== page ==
## 1. Introduction

[2] In Digital Filter Design, different windowing techniques are used to reduce the oscillatory behavior in the causal FIR filter obtained by truncating the impulse response coefficients of the corresponding ideal filter. This behavior is referred to as the Gibbs phenomenon [*Mitra*, 1998]. The most commonly used windows are the Hanning, Hamming, Blackman, Chebyshev, and Kaiser windows. Among these, only Chebyshev and Kaiser windows provide control over the filter's ripple, since the sidelobe levels of their Fourier transform are adjustable. The coefficients of Chebyshev windows are related to Chebyshev polynomials, and those of Kaiser windows to modified Bessel functions of order zero.

[3] The linear antenna array with excitation equal to the coefficients of a Chebyshev window is the famous Chebyshev array. Chebyshev arrays have the important property of providing sidelobes of equal magnitude in their radiation patterns. They are optimum in the sense that for a specified sidelobe level they have the smallest beam width, and for a specified beam width they produce the lowest sidelobe level. However, they suffer from directivity saturation when the number of elements becomes large [*Mailloux*, 1994]. These properties are also shared by the Chebyshev planar arrays, which are described in *Tseng and Cheng* [1968].

[4] If the Kaiser window coefficients are taken as the excitations of a linear array's elements, the resulting array has a much higher directivity than the corresponding Chebyshev array at the cost of a slightly broader beam width, and a radiation pattern that does not have a constant sidelobe level, but a controllable maximal sidelobe level. In our paper, we exploit this observation and extend it to the case of planar arrays. The proposed arrays, the Bessel planar arrays, have radiation patterns close in shape to those of uniform planar arrays, but the maximal sidelobe levels are adjustable. In fact, uniform planar arrays are a special case of the proposed arrays, as will be clarified in later sections. Moreover, the Bessel planar arrays provide directivities much higher than those of Chebyshev planar arrays with the same numbers of elements, same size, and same sidelobe level, when the number of elements is high. The beam width is slightly broader than that of the optimal Chebyshev array.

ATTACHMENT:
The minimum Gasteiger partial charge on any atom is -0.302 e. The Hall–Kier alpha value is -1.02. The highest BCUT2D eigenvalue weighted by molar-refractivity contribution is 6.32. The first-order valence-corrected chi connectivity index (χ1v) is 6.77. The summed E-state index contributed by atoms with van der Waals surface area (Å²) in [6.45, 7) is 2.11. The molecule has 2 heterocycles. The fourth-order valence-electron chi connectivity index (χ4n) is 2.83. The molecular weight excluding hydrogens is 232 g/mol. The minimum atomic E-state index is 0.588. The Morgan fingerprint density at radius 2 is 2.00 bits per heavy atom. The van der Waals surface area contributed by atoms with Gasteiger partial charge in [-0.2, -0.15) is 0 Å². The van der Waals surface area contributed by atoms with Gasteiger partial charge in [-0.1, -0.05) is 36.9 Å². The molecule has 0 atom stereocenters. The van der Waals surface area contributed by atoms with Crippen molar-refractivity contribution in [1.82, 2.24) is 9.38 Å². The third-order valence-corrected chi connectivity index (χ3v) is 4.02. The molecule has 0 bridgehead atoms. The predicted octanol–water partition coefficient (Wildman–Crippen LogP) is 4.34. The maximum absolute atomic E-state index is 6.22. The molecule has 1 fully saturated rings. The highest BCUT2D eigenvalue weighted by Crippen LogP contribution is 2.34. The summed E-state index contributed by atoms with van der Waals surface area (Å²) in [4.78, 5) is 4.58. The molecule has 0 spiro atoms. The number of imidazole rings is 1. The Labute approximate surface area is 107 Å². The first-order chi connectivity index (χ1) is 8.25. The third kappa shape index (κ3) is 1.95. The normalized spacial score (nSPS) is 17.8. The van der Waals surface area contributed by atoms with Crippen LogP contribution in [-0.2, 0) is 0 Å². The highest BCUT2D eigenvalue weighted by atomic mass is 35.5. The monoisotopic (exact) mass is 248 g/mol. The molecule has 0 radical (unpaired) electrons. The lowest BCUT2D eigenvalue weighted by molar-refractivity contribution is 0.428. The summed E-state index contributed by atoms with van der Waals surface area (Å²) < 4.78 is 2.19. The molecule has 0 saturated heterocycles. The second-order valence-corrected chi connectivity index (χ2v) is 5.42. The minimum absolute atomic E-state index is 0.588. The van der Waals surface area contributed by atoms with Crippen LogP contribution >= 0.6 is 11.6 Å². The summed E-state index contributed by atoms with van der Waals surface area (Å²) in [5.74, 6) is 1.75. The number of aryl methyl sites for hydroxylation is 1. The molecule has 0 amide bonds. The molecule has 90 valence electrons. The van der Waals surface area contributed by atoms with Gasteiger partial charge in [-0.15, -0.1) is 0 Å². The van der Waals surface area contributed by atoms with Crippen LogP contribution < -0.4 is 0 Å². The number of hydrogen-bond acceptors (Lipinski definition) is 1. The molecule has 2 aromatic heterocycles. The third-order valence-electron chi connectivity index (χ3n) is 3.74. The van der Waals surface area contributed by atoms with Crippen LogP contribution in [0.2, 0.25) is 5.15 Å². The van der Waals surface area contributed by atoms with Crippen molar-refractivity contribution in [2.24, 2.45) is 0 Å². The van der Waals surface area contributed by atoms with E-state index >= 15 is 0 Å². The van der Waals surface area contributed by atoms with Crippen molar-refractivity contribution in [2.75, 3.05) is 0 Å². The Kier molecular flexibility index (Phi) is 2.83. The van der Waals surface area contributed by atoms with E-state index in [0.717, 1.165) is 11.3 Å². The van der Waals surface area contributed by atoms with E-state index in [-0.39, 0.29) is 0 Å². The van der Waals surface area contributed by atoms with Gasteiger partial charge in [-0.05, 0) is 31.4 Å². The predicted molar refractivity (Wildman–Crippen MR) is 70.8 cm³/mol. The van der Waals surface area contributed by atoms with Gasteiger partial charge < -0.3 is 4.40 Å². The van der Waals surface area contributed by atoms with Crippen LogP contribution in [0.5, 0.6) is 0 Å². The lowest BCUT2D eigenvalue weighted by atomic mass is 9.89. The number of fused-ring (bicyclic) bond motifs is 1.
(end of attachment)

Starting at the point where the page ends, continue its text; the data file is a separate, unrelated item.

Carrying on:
[5] In Section 2, planar arrays are reviewed briefly, the Bessel planar arrays are formulated, equations of their current excitations are given, and methods for controlling the sidelobe level and estimating the half-power beam width of the proposed arrays are described. Examples are given in Section 3 to illustrate the features of the Bessel planar arrays and to compare them to the Chebyshev planar arrays. They will also be compared to some numerically synthesized high-performance planar arrays. Summarizing and concluding remarks are given in Section 4.